TORONTO — Survival in the big city for a family of four boils down to $18.52 an hour.
For a family with two kids under the age of 10 in Toronto, both parents need to be working 37.5 hours per week making $18.52 per hour, according to a report released by the Canadian Centre for Policy Alternatives. That’s an annual household income of just over $72,000, before tax and other deductions.
The report “Making Ends Meet” highlights how hard it is for many families to do just that. The last time Toronto’s living wage was calculated was 2008, at $16.60. Since then, the report lists the cost of child care has risen by 30 per cent, rent by 13 per cent, and public transit costs have shot up by more than a third, at an increase of 36 per cent.
“The updated Toronto living wage calculation is rooted in real life necessities and responsibilities,” the report states. The living wage calculation is based on necessary expenses for a family to meet its basic needs, “and purchase items that can help them escape marginal subsistence. The list of family expenses contains no extravagances.”
The calculation does not leave any extra funds left over to save for post-secondary education. The calculation does not factor in any debt-repayment obligations. It calculates rent, transportation, child care costs, food, clothing, internet and laundry for a family of four.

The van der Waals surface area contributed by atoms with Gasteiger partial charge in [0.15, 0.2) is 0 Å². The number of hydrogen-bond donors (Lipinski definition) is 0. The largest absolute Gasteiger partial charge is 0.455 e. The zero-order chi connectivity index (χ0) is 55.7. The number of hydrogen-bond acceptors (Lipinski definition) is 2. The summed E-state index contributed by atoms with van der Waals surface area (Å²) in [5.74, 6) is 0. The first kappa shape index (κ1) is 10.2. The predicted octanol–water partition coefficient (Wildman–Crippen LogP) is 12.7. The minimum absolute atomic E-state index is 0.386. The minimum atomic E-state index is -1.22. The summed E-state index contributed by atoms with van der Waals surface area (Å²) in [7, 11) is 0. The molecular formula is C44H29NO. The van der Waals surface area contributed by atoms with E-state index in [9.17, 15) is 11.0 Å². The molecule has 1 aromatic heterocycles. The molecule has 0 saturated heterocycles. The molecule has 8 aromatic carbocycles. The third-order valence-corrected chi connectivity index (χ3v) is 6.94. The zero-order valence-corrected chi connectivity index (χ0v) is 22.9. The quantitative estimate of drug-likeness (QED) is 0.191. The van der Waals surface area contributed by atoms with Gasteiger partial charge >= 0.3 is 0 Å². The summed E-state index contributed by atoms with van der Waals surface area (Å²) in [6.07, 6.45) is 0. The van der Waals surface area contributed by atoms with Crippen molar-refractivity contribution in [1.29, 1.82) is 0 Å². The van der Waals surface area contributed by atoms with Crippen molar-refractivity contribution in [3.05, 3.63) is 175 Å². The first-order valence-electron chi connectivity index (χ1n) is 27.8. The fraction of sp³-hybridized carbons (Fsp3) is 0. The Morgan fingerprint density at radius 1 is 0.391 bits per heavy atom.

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Government assistance such as child care benefits and the Working Income Tax Benefit are included in the income equation.
“The next step is to calculate the employment income this family needs in order to meet both family expenditures and pay taxes as well as payroll deductions,” states the report.
Ontario’s minimum wage is $11.00 per hour. That number will go up by $0.25 October 1st. So far this year TTC rates have gone up by $8 for a monthly pass, to $141.50, and the price for a token rose by a dime to $2.80. However, children aged 12 and under now ride free.
The average cost of a detached home in the GTA has officially surpassed $1 million. Overcrowding plagues many of the city’s low-income rental properties; data from the 2011 National Household Survey showed nearly 1 in 5 rented Toronto households have overcrowded conditions. RentBoard.ca lists the average price of 3-bedroom apartment in Toronto at $1,592. The report’s allotted amount for housing was a more modest $1,185 per month.
The report states a living wage “sets an expectation that work should provide enough to meet basic material and immaterial needs,” while the minimum wage “sets a wage floor below which employers cannot pay.”
It states the legislated minimum wage does not “take into account the material needs of a healthy, sustainable life,” while the living wage figure is “reflective of the basic necessities of life.”